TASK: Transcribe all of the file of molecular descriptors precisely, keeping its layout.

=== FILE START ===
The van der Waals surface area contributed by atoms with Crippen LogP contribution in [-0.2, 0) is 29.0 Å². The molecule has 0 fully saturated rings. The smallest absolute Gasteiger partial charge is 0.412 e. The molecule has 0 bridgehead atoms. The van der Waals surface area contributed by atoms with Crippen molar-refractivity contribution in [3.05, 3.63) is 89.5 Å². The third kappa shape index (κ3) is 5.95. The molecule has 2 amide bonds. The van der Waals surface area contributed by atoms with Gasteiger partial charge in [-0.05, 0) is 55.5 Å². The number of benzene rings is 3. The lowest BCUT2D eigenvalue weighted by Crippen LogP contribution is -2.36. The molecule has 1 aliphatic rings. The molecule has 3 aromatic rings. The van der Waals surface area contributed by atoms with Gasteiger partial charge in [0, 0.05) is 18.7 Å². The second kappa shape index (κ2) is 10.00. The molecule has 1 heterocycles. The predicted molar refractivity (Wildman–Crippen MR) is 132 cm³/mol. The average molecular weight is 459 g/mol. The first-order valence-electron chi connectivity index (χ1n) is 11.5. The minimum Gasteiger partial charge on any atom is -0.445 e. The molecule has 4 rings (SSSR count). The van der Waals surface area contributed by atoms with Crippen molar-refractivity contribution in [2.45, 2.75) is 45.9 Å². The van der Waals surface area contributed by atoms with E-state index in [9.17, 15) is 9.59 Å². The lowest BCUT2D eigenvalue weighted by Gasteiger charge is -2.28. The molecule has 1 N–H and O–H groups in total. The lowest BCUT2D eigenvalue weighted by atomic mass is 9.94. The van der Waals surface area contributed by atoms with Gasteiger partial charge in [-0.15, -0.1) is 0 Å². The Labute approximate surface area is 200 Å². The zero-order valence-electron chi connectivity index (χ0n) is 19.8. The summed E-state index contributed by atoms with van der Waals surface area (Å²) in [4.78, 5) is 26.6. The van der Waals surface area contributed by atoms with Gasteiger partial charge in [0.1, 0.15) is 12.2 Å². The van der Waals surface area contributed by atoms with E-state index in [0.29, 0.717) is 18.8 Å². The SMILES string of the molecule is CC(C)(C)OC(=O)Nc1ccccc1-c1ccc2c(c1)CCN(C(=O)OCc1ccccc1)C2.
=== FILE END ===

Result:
The van der Waals surface area contributed by atoms with Crippen LogP contribution in [-0.2, 0) is 29.0 Å². The molecule has 0 fully saturated rings. The smallest absolute Gasteiger partial charge is 0.412 e. The molecule has 0 bridgehead atoms. The van der Waals surface area contributed by atoms with Crippen molar-refractivity contribution in [3.05, 3.63) is 89.5 Å². The third kappa shape index (κ3) is 5.95. The molecule has 2 amide bonds. The van der Waals surface area contributed by atoms with Gasteiger partial charge in [-0.05, 0) is 55.5 Å². The number of benzene rings is 3. The lowest BCUT2D eigenvalue weighted by Crippen LogP contribution is -2.36. The molecule has 1 aliphatic rings. The molecule has 3 aromatic rings. The van der Waals surface area contributed by atoms with Gasteiger partial charge in [0, 0.05) is 18.7 Å². The second kappa shape index (κ2) is 10.00. The molecule has 1 heterocycles. The predicted molar refractivity (Wildman–Crippen MR) is 132 cm³/mol. The average molecular weight is 459 g/mol. The first-order valence-electron chi connectivity index (χ1n) is 11.5. The minimum Gasteiger partial charge on any atom is -0.445 e. The molecule has 4 rings (SSSR count). The van der Waals surface area contributed by atoms with Crippen molar-refractivity contribution in [2.45, 2.75) is 45.9 Å². The van der Waals surface area contributed by atoms with E-state index in [9.17, 15) is 9.59 Å². The lowest BCUT2D eigenvalue weighted by Gasteiger charge is -2.28. The molecule has 1 N–H and O–H groups in total. The lowest BCUT2D eigenvalue weighted by atomic mass is 9.94. The van der Waals surface area contributed by atoms with Gasteiger partial charge in [-0.15, -0.1) is 0 Å². The Labute approximate surface area is 200 Å². The zero-order valence-electron chi connectivity index (χ0n) is 19.8. The summed E-state index contributed by atoms with van der Waals surface area (Å²) in [4.78, 5) is 26.6. The van der Waals surface area contributed by atoms with Gasteiger partial charge in [0.1, 0.15) is 12.2 Å². The van der Waals surface area contributed by atoms with E-state index in [0.29, 0.717) is 18.8 Å². The SMILES string of the molecule is CC(C)(C)OC(=O)Nc1ccccc1-c1ccc2c(c1)CCN(C(=O)OCc1ccccc1)C2.